Phytoremediation: Insuring Safe Selenium Levels
Selenium is a naturally occurring element found in soil. It becomes a problem when irrigation practices cause it to leach out of the soils in the western states. The selenium is deposited in the rivers, then accumulates until it reaches toxic levels. The high levels of selenium seriously affects the environment and agriculture downstream. However, with the use of phytoremediation, the possibility of safe selenium levels has never been closer.
Selenium is an essential trace element, number 34 on the periodic table, that is found naturally in the environment. It is distributed in most rocks, soils, water, and living organisms. There are places in the U.S., Australia, and China that do not have enough naturally occurring selenium. However, most areas of the world contain significant amounts of the element (Bentor).
Selenium is a micronutrient necessary for human and animal health. Supplements have been promoted as an aid in preventing many serious health problems, including cancer. It is thought to be an antioxidant that helps prevent damage done to cell tissues by free radicals. Selenium acts inside the cell to capture and destroy peroxides produced by the oxidation process of free radicals before they can alter the cell membrane (Coomer). However, there is a very small margin between the amount of selenium needed for optimal health and the amount that results in selenium toxicity in people. High levels of selenium can cause dizziness, irritability, fatigue, bronchitis, garlic breath odor, brittle nails and hair, and reduced hemoglobin levels (Canadian).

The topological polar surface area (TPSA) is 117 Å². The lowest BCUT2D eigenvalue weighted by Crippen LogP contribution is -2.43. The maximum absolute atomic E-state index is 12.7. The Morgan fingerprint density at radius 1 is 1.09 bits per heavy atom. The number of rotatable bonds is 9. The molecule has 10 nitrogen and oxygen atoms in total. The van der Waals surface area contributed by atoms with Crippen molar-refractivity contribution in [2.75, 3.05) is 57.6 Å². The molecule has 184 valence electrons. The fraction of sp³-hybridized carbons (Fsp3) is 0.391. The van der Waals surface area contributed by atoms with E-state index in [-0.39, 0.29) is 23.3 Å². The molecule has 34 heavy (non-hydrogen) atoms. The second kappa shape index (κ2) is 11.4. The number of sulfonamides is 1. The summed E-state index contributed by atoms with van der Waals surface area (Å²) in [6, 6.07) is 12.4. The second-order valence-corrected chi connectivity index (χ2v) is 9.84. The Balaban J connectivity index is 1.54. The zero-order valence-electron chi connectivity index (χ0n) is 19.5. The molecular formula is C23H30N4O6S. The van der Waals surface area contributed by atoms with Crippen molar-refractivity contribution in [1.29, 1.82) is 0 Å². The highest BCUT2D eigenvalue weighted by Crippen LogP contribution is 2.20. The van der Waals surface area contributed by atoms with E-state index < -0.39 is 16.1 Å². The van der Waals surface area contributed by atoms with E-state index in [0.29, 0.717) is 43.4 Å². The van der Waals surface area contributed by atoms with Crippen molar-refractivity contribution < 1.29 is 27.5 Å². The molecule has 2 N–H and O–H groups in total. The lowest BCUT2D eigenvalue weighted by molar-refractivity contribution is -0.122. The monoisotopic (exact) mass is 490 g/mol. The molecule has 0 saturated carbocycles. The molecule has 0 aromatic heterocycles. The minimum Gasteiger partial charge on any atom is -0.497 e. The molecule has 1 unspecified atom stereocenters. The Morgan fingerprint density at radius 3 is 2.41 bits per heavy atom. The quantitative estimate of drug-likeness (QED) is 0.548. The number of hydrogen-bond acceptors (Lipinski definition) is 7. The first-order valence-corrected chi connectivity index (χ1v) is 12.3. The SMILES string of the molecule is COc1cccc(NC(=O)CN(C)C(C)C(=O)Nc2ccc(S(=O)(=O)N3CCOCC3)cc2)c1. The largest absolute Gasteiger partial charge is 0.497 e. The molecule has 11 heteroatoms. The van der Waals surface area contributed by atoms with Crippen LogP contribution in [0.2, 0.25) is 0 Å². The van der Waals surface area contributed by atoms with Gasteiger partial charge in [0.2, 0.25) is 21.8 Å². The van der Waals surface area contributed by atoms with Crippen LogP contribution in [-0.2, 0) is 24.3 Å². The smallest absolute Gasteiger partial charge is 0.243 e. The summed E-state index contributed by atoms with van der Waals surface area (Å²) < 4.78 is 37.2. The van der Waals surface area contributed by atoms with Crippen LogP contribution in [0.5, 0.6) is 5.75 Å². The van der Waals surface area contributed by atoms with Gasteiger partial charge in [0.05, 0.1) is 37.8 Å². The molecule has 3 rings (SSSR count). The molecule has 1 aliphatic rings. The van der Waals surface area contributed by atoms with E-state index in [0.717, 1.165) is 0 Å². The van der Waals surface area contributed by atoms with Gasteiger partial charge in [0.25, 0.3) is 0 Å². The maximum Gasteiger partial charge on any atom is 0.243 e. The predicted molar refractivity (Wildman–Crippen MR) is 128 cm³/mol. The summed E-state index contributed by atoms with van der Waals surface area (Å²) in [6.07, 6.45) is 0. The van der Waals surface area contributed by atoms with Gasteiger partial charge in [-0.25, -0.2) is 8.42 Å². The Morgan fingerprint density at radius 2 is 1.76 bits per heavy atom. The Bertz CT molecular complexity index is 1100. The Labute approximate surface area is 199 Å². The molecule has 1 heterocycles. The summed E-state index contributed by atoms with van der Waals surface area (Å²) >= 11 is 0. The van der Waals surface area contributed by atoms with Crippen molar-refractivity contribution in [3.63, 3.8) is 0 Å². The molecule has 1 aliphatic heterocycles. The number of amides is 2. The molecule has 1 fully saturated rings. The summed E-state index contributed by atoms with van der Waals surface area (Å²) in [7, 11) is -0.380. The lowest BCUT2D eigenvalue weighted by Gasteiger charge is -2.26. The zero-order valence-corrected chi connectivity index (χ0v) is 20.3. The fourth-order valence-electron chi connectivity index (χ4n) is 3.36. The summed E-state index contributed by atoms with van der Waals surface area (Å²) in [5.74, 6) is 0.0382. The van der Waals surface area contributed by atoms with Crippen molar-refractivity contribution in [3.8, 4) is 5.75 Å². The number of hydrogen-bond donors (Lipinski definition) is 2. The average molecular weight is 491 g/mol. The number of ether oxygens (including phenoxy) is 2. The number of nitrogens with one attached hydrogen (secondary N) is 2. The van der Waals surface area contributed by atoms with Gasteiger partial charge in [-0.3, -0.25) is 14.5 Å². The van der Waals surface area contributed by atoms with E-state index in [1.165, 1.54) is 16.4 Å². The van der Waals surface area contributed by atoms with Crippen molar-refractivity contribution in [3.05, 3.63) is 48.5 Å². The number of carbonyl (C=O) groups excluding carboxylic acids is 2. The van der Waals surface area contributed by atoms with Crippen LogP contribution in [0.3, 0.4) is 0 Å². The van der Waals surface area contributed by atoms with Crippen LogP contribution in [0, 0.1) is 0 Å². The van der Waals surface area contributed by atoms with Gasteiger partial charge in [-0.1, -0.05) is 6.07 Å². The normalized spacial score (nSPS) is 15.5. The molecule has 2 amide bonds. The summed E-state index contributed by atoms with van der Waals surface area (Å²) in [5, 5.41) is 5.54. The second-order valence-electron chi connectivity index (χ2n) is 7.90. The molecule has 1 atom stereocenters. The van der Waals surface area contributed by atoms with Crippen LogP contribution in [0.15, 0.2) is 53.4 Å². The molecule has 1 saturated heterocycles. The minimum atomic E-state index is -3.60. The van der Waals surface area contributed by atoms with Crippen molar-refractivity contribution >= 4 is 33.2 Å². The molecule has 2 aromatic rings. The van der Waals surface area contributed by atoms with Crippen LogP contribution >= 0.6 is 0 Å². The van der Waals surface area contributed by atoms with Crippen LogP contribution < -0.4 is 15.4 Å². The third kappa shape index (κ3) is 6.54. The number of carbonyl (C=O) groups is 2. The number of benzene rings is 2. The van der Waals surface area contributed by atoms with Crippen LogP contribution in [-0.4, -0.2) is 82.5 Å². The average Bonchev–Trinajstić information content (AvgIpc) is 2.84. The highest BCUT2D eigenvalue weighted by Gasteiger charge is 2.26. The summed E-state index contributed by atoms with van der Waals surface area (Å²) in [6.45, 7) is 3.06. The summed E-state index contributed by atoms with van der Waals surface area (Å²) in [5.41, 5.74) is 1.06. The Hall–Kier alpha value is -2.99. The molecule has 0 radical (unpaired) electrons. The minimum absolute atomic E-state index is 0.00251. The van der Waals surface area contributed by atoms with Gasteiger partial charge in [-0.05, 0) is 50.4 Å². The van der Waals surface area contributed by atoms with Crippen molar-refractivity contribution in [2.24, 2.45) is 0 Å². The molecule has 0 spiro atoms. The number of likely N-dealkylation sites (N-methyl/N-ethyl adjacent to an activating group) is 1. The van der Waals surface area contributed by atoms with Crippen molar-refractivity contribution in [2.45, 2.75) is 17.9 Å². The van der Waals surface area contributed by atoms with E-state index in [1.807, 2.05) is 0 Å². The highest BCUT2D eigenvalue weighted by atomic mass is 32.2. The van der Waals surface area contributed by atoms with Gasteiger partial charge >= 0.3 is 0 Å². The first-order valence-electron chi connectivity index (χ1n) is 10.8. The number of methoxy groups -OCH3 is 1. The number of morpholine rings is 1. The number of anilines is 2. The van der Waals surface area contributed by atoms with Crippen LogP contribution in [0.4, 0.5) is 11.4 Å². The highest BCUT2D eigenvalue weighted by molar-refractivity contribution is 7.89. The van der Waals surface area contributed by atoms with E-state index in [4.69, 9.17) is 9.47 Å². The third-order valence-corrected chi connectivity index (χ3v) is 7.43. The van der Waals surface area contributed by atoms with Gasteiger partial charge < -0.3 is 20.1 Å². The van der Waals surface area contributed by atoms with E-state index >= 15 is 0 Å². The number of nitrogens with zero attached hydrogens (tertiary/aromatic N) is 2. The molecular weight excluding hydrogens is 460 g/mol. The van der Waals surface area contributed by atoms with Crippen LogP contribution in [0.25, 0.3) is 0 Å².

In livestock, excessive levels of selenium are one of the main agents of poisoning in the western United States. Two cattle diseases caused by high levels of selenium are alkali disease and blind staggers (Bauer). Alkali disease causes malformation in the hoofs, lameness, and hair loss. Blind staggers causes disorientation and circling (Selenium). Other effects of selenium toxicity include liver damage, kidney inflammation, excessive amounts of blood in body organs, ulcers in the gastro-intestinal tract and fetal resorption (Canadian).
Marco Polo documented one of the first recorded accounts of selenium poisoning. In his journal, he wrote about a strange disease that was affecting pack animals on the border of Western China near Tibet. After grazing on the plants there, the animal's hoofs started to fall off, a symptom of chronic selenosis (Bauer).
There is also speculation that selenium poisoning caused the delay of the calvary that was scheduled to reinforce General Custer at the Battle of the Little Bighorn in Montana. Relief troops reported that the delay was due to a "sickness" the horses developed while they were traveling through a seleniferous region. Orville Beath, a chemist at the University of Wyoming, also found historical accounts of early pioneers suffering from mysterious diseases while they were settling in areas...